5. Watching your swimmer race. What is it about watching your child race that is so rewarding and exciting? I’m not sure, but if you have the answer, please let me know. It’s so exciting when they do well. I love that feeling when I see their hard work pay off and watch their growth as a person and an athlete.kat relays
  6. Sushi. We eat lots of sushi at swim meets. I consider myself a sushi connoisseur and I’ve scouted for the best sushi restaurants near pools throughout Southern California.  My daughter likes to eat sushi at meets, too. It’s healthy, light, provides her with the right fuel to race. My top three favorite Sushi restaurants include: bake-lobster-roll_resize

O Fine Japanese Cuisine, Laguna Beach and Irvine, CAojc_00100_resize

Zen Sushi, Lake Forest, CA, and Orange Roll and Sushi, Fullerton, CA.sunset-laguna-roll_resizeAre you a swim parent, or a sports parent? What are your favorite things about going to away meets?

robert meet

Can We Make Our Kids Swim Faster?

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My daughter swimming in college.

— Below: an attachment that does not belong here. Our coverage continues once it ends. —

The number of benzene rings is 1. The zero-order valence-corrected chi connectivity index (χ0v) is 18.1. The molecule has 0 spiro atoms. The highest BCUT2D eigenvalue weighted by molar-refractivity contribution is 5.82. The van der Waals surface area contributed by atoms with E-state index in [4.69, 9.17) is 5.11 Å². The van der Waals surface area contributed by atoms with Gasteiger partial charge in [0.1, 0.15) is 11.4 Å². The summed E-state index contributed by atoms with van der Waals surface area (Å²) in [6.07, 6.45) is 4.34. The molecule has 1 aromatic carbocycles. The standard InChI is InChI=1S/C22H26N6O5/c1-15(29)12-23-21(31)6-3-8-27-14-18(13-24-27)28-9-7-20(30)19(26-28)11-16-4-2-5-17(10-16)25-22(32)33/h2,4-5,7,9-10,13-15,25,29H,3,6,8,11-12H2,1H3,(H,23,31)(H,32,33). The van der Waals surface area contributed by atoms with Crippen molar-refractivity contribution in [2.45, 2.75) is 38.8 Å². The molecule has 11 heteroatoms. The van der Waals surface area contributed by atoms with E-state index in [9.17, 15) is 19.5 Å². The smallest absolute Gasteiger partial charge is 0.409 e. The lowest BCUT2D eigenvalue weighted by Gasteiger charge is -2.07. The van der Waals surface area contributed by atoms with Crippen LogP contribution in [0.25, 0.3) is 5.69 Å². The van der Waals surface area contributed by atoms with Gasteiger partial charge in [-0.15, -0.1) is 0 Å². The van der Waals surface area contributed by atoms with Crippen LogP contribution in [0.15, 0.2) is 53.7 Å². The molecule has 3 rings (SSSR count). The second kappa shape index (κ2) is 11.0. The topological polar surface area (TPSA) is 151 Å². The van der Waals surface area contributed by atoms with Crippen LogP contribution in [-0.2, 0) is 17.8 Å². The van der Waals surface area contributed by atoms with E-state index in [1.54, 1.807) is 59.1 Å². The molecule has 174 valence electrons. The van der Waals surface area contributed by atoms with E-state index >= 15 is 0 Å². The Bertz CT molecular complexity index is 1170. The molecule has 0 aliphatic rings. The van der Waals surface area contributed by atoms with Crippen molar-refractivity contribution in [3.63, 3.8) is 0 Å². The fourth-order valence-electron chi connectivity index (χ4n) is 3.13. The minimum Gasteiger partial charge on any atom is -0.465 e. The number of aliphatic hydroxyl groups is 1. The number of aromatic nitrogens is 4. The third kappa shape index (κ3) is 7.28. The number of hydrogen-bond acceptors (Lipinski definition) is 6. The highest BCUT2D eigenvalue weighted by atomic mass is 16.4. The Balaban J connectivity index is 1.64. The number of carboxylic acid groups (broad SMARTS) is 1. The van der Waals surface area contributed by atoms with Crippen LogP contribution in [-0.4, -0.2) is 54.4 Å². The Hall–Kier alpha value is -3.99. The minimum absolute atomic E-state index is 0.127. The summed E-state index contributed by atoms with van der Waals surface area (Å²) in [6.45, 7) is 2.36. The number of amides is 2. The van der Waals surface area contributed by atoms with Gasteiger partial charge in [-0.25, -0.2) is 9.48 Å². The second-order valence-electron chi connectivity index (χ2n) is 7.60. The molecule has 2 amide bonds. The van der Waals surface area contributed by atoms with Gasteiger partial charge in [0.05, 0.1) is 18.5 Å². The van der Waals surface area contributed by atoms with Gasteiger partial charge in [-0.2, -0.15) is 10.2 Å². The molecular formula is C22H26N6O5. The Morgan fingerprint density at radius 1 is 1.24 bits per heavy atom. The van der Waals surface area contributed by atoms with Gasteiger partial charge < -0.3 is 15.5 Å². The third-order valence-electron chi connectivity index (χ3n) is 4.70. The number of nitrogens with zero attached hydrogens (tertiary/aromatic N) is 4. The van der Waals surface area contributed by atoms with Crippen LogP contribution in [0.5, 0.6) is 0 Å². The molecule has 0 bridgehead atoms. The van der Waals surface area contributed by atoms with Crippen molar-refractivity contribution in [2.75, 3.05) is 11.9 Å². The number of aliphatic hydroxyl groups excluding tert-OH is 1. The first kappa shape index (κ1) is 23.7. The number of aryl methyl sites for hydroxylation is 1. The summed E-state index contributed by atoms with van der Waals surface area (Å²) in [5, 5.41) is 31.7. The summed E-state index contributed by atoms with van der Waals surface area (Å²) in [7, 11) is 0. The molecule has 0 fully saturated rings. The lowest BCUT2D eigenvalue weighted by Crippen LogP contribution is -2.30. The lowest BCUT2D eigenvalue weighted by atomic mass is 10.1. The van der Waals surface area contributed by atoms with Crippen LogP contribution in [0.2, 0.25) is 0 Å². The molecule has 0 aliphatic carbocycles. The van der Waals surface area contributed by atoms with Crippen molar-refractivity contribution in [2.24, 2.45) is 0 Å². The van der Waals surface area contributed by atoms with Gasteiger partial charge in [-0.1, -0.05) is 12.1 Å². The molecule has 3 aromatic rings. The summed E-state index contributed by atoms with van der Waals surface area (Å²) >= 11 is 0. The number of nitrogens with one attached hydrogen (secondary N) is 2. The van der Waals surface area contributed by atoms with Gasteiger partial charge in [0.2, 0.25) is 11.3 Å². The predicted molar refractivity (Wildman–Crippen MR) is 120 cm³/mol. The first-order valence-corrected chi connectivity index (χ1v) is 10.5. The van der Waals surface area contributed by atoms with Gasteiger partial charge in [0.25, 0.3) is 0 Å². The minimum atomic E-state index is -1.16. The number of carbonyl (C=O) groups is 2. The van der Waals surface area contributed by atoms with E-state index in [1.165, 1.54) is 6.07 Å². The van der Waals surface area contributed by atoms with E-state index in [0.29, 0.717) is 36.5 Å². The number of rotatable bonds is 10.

“Dad! It Doesn’t Help!” is a sports parenting book to “Become the Ultimate Sports Parent” by Mark A. Maguire. Although the book is based in Australia with a dad figuring out how to be a better sports parent for his son with USA Major League Baseball dreams, I could relate as a swim mom.

Maguire explains in his book: “The title came about after my son used this phrase when I asked him how he feels when I holler out at his baseball games. His response stunned me. His response and my first blog must have stunned a lot of sports parents and coaches, because it was read and shared during 2017 (through the COACH UP website in the USA) over a million times.”

So what did his son say that stunned him? Here’s an excerpt from the first chapter:

During the baseball season a few years ago I asked my eleven-year-old son what do all the kids in the dugout think when their parents urge them on with instructions and encouragement as they are playing the game?